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It may be covered now with fresh fallen winter snow, but later this year or in 2019, a 111-acre tract of farmland east of Sturgis may be verdant with a variety of row crops and forage as part of an ag research station for South Dakota State University.

A legislative bill, SB48, passed and sent to Gov. Dennis Daugaard last week, authorized the South Dakota Board of Regents and SDSU to buy the improved, tillable land for $902,461.

According to a bill brief provided by the Board of Regents, the land purchase is funded by $502,461 in proceeds from the SDSU research park payout received by the university in 2017, with the additional $400,000, to build a facility for equipment storage and maintenance, office space and a small classroom, coming from ag experiment station fees.

Kristi Cammack, director of the SDSU West River Ag Center in Rapid City, said the land replaces approximately 100 acres of research and demonstration land rented by SDSU near Wall.

“We ended up not getting that land lease back several years ago and so we’ve been on the hunt to find a good location with some suitable farm ground out here in western South Dakota,” Cammack said in an interview. “This is really a nice-sized area for us. It’s easily accessible for the public.”

The tract is located about seven miles east of Sturgis — just north of the Sturgis Municipal Airport and west of the Western Dakota Antique Club grounds — along Meade County Road 12, also known as Alkali Road.

The bill authorizing the purchase came with an emergency clause, allowing the university to take possession in time for the growing season this spring.

Cammack said the land has been planted with alfalfa and other livestock forage grasses for several years. “It really gives us that time to prepare the site and get it in really good condition, so that when we do all that research, it’s starting from a good baseline,” she said.

South Dakota State University agronomist Christopher Graham oversees ag research activities through SDSU’s West River Ag Center, often partnering with ag producers throughout the region on farm trials, a process which has both advantages and disadvantages.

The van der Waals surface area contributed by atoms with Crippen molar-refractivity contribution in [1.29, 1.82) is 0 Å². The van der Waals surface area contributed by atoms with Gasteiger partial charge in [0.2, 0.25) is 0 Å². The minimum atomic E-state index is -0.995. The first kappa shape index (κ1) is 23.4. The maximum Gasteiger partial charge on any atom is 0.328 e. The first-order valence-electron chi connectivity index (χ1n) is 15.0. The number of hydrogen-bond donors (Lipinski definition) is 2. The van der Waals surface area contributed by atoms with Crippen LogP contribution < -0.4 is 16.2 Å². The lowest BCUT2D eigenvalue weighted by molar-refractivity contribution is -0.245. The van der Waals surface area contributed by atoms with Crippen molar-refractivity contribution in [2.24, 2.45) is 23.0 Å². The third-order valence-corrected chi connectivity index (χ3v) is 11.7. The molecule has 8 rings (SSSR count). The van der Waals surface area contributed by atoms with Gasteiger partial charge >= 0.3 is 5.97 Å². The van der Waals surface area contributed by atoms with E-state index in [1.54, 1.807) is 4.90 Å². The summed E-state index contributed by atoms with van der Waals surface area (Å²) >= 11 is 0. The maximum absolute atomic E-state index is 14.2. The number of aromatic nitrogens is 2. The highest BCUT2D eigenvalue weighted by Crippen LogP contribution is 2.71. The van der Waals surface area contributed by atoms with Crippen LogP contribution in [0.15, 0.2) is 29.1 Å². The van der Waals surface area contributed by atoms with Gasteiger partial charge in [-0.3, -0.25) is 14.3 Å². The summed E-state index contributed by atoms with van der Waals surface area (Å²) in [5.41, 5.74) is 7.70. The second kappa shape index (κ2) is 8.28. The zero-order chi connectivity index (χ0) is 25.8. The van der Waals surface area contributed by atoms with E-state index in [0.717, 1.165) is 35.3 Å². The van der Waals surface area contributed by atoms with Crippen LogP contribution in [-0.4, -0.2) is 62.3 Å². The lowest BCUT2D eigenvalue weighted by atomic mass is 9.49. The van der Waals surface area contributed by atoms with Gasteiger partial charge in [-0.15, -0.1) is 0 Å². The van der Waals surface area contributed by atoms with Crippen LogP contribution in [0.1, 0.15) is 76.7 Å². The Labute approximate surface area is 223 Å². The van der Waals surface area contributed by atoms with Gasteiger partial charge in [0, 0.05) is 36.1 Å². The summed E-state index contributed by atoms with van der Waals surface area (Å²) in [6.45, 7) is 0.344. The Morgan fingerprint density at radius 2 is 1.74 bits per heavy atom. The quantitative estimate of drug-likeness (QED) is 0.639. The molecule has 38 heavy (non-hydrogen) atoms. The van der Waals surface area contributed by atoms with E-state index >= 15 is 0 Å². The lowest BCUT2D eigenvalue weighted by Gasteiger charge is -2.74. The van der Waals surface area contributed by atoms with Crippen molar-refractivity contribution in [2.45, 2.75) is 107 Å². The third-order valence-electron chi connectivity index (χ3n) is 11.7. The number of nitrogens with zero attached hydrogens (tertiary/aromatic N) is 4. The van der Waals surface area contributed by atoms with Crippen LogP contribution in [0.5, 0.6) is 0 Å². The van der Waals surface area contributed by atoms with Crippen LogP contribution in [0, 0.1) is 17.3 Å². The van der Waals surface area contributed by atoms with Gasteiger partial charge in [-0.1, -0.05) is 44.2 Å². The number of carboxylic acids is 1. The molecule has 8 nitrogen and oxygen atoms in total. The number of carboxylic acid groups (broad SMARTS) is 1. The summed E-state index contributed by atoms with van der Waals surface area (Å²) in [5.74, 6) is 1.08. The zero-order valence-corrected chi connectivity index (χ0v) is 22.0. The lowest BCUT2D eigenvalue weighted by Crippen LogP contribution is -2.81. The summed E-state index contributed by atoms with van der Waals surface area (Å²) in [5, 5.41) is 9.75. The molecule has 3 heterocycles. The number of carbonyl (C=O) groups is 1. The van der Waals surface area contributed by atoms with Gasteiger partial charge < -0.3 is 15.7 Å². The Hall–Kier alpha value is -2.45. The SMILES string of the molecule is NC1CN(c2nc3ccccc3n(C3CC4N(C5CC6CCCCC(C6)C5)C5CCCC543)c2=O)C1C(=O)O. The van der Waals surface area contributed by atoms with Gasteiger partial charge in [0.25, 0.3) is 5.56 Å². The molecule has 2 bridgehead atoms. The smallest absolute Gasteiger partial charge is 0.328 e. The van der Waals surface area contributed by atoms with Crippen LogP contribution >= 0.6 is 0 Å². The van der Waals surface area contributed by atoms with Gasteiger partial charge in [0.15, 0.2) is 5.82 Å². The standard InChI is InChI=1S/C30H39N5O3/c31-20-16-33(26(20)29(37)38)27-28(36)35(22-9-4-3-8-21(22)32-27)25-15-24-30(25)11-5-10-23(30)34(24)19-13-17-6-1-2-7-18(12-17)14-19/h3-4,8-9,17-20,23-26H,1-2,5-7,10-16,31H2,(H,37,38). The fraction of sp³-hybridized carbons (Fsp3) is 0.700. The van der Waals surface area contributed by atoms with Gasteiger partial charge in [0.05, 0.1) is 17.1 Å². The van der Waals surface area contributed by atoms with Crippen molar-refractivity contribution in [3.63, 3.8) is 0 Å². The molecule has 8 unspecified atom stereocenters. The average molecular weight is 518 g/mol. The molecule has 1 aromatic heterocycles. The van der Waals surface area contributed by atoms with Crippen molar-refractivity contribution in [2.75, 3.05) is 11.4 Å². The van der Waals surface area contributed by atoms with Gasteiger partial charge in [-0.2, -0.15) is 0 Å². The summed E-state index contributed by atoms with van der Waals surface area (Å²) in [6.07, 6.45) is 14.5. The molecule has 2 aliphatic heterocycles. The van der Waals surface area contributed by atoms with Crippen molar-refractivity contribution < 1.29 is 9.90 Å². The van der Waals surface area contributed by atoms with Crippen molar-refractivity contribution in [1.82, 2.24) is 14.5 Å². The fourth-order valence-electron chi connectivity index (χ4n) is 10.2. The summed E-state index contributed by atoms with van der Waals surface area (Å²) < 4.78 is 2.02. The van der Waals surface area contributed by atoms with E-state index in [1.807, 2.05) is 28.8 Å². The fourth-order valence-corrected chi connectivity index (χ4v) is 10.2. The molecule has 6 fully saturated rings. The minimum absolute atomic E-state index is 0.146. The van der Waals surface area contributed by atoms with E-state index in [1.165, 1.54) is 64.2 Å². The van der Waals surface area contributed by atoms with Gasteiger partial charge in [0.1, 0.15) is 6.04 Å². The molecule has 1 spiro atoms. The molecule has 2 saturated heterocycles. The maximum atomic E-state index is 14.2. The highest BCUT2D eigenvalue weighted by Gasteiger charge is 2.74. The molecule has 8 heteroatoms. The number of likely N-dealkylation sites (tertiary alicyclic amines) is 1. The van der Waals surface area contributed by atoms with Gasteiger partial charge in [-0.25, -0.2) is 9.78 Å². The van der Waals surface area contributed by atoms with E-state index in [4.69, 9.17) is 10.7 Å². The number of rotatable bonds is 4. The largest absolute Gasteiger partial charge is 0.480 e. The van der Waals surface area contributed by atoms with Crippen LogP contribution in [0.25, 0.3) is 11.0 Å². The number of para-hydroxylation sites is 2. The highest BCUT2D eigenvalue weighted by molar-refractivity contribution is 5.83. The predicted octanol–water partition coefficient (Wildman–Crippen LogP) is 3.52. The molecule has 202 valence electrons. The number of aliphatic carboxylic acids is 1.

Having its own tract of land is a big deal, he said.

“It’s great to work with farmers and have them involved, but without land, we really don’t have any say with what gets planted where and when things take place,” Graham said. “Now we have control and we can implement different crop rotations that we’re interested in.

Graham said one of the West River ag producers he works with is also a realtor, and assisted in the search for available land. “We looked at few different locations,” he said. “(This location is) flat and it’s uniform, and it just met our needs the best.”

Graham expects to rotate a number of crops on the newly purchased tract, among them a mix of small grains — wheat and oats and also alfalfa and other annual and perennial forages.

Also planned are studies of the intermingling of livestock and maintenance of soil healthiness. A future possibility is a structure on the site for equipment storage and to host meetings with ag producers.

“This is really filling a void for us. Agronomic research is really important to our producers out here in West River,” Cammack said.

Graham hopes to also coordinate research activities with nearby Sturgis Brown High School and with the neighboring Antique Club with its annual late summer Steam & Gas Threshing Bee.

“We’re really hoping we can engage the community with this new land,” he said.

Another similar measure, SB49, also passed and sent to the governor last week, authorized the Board of Regents and SDSU to spend $665,000 to purchase 72 acres of ag land in Brookings County.

(Editor's note: the above story has been changed to clarify the total purchase price which is split between the cost of the land and funds to be used for maintenance, storage, office and classroom at the site.)

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